Tropical Storm, Super High Tides & Big Winds

September 6, 2016  |  Well, that was Labor Day Weekend, so what happened to the fish? Before we tackle that question, let us look at what was happening before the storm.  


Rockfish and blues were mixed, breaking the surface and attracting feeding gulls at Cedar Point from the O'Club to the PR buoy. The blues are about 15 to 18 inches, and most of the rockfish are the same size, but there are plenty of keepers in excess of 20 inches for patient fishermen. Trollers using spoons, bucktails, and sassy shads using 8 to 12 ounces of lead on the rip are very successful. Lure casters using top water plugs, crank baits, and bucktails are doing very well but have to wade through a lot of 17 to 19 inchers.

The Potomac had lots of breaking rockfish at the mouth of Smith Creek, in the St. Mary's River, and on the Virginia side from Ragged Point to Dolly Parton. Rockfish are scattered all up and down the Potomac from the 301 bridge to Smith Point.

Chummers and chunkers were catching cobia in the Bay near buoy 70. Good days produced one or two fish; great days were as many as five.

The huge bull reds have been playing hide and seek. I ventured out with Captain Kyle Johnson (Rock Solid Charter) last Thursday where we landed a fine Cobia and then went looking for the big channel bass.

We got an urgent call from a fellow charter boat that the fish had come up. Even though we could see the boat, it took about 20 minutes to get there. We found big slicks and smelled the odor of feeding reds, but they were gone. The weather got snotty and the boats from up north in Solomons headed home, fighting an ugly headwind. Our caller, the "Red Osprey," was trolling and had hooked four big reds in the 50-pound category. All the fish stuck at once. Our goal was to sight cast to the fish, and the heavy wind and seas was making this method untenable. We headed back toward the Target Ship looking and Captain Kyle yelled out a sighting. Ahead of us about a half mile away there was a swimming pool sized area of white water. By the time we arrived, there was only the slick they had created feeding on alewives. The weather forced us to head for home at Buzz's Marina in St. Jerome's Creek. We had a good cobia, and the excitement of getting close to the big redfish; a great day on the water.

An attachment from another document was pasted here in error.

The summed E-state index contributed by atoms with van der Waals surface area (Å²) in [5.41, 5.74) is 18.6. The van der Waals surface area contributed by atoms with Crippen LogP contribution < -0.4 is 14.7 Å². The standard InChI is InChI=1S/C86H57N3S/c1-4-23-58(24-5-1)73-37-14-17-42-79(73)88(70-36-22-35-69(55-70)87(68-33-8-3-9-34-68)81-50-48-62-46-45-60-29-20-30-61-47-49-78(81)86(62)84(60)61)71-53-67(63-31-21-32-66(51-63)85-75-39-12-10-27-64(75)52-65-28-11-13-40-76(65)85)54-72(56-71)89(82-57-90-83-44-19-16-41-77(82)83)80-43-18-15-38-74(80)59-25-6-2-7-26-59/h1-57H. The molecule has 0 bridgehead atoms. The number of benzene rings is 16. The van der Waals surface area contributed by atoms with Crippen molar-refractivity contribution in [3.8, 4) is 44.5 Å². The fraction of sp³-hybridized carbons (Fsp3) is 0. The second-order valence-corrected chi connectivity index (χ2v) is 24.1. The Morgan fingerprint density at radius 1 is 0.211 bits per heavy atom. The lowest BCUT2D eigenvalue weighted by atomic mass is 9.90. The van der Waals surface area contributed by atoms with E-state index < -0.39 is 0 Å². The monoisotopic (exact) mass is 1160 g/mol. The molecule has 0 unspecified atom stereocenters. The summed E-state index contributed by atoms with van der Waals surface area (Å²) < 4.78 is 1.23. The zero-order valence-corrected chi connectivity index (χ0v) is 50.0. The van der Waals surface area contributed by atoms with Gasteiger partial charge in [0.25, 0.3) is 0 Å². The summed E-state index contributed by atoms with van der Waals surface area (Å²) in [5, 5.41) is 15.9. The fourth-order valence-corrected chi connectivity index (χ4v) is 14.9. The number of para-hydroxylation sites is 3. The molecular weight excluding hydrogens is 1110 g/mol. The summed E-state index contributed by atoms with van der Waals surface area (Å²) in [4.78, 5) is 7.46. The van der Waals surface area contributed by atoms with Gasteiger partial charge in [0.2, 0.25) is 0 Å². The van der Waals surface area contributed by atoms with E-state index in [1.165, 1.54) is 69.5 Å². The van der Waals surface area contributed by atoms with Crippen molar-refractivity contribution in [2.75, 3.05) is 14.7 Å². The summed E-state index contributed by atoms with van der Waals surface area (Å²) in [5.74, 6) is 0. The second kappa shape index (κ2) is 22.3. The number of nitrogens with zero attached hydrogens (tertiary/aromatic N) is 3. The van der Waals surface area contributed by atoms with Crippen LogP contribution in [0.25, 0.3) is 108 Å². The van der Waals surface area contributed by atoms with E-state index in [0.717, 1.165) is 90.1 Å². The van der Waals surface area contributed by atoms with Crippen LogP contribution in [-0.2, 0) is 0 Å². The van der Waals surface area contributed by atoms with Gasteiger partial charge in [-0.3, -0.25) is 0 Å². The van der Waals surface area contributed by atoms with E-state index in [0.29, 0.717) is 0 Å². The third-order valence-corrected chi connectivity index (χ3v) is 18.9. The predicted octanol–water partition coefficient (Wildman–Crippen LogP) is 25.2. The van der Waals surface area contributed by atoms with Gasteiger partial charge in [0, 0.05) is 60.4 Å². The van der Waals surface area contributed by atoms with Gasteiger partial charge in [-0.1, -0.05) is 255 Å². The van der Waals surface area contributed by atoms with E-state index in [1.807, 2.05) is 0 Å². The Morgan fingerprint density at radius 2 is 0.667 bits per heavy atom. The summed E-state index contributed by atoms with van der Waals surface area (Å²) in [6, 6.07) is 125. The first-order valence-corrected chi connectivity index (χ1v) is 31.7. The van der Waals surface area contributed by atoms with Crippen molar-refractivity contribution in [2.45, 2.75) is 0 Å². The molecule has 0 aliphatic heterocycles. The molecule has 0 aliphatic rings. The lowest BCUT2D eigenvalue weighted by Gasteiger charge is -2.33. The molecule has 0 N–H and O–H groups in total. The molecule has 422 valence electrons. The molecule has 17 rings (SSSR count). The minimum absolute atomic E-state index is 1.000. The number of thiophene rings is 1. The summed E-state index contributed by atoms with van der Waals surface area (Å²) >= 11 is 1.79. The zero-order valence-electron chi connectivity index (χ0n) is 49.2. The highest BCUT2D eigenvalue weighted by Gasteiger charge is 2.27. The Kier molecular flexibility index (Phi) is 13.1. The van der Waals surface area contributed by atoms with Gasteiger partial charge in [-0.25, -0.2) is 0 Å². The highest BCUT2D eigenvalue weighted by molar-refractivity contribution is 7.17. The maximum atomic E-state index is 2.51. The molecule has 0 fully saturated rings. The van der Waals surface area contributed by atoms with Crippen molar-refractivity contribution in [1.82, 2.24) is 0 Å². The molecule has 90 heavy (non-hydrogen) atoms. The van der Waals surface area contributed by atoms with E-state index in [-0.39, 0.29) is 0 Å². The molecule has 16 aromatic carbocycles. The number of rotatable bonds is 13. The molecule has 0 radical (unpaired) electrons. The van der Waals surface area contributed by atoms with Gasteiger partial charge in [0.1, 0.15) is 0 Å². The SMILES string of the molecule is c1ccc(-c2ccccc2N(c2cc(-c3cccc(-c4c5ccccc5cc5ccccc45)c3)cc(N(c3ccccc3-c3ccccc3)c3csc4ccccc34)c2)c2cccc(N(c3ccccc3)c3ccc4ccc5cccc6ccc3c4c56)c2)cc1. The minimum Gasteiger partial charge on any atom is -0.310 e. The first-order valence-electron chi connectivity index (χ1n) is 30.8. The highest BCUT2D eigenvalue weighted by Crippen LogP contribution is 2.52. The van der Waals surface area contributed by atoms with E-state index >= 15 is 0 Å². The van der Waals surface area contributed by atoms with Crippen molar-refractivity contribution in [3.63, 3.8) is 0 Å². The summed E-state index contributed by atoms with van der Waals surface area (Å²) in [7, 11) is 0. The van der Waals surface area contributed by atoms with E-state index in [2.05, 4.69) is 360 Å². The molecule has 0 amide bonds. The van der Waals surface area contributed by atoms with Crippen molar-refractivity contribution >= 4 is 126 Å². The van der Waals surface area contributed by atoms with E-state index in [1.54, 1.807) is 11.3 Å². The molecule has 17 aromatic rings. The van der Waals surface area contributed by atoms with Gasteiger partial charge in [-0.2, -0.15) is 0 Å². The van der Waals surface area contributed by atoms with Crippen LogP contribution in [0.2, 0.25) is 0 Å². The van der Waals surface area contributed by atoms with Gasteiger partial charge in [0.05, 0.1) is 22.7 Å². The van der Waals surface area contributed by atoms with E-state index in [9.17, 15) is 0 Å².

Since the storm, there has been good fishing off the Town Creek Pier where keeper rockfish have been caught and lure casters using top water plugs have done well at sunset. There were about 15 big spot taken off the pier on Sunday night along with a dozen or so croaker that were 15 to 16 inches. There are white perch and lots of puffer fish off the pier.

The water is still high and normal tide heights may not resume until later in the week. The rockfish action should now get really good. The storm has dropped the water temperature a good 5 degrees and that will start to school up the rockfish.

The Spanish mackerel, big reds, and cobia could be put on the run by the sudden cooling, but the water is still at summertime levels, and as long as there is bait to chase, they may stay.

Perch are in the creeks with the cool, clean water pushing in from the rivers. There are tons of undersize reds in the creeks, and they are getting bigger every day.

Crabbing is fantastic.


               

Chris Gooden from Richmond, VA., with a fine Cobia from near Buoy 70.

Heather Windsor with a fine puppy drum, redfish, channel bass, rat red, spot tail,or any other pet name that goes with these fish
Aaron Halter caught this 13 and one half inch white perch in St. Jeromes Creek.
Ben Windsor with 12 inch perch from Town Creek Pier.
Ronald Jackson shows off a typical croaker caught at Hog Point.
Big Frank from Town Creek Pier shows off a rockfish.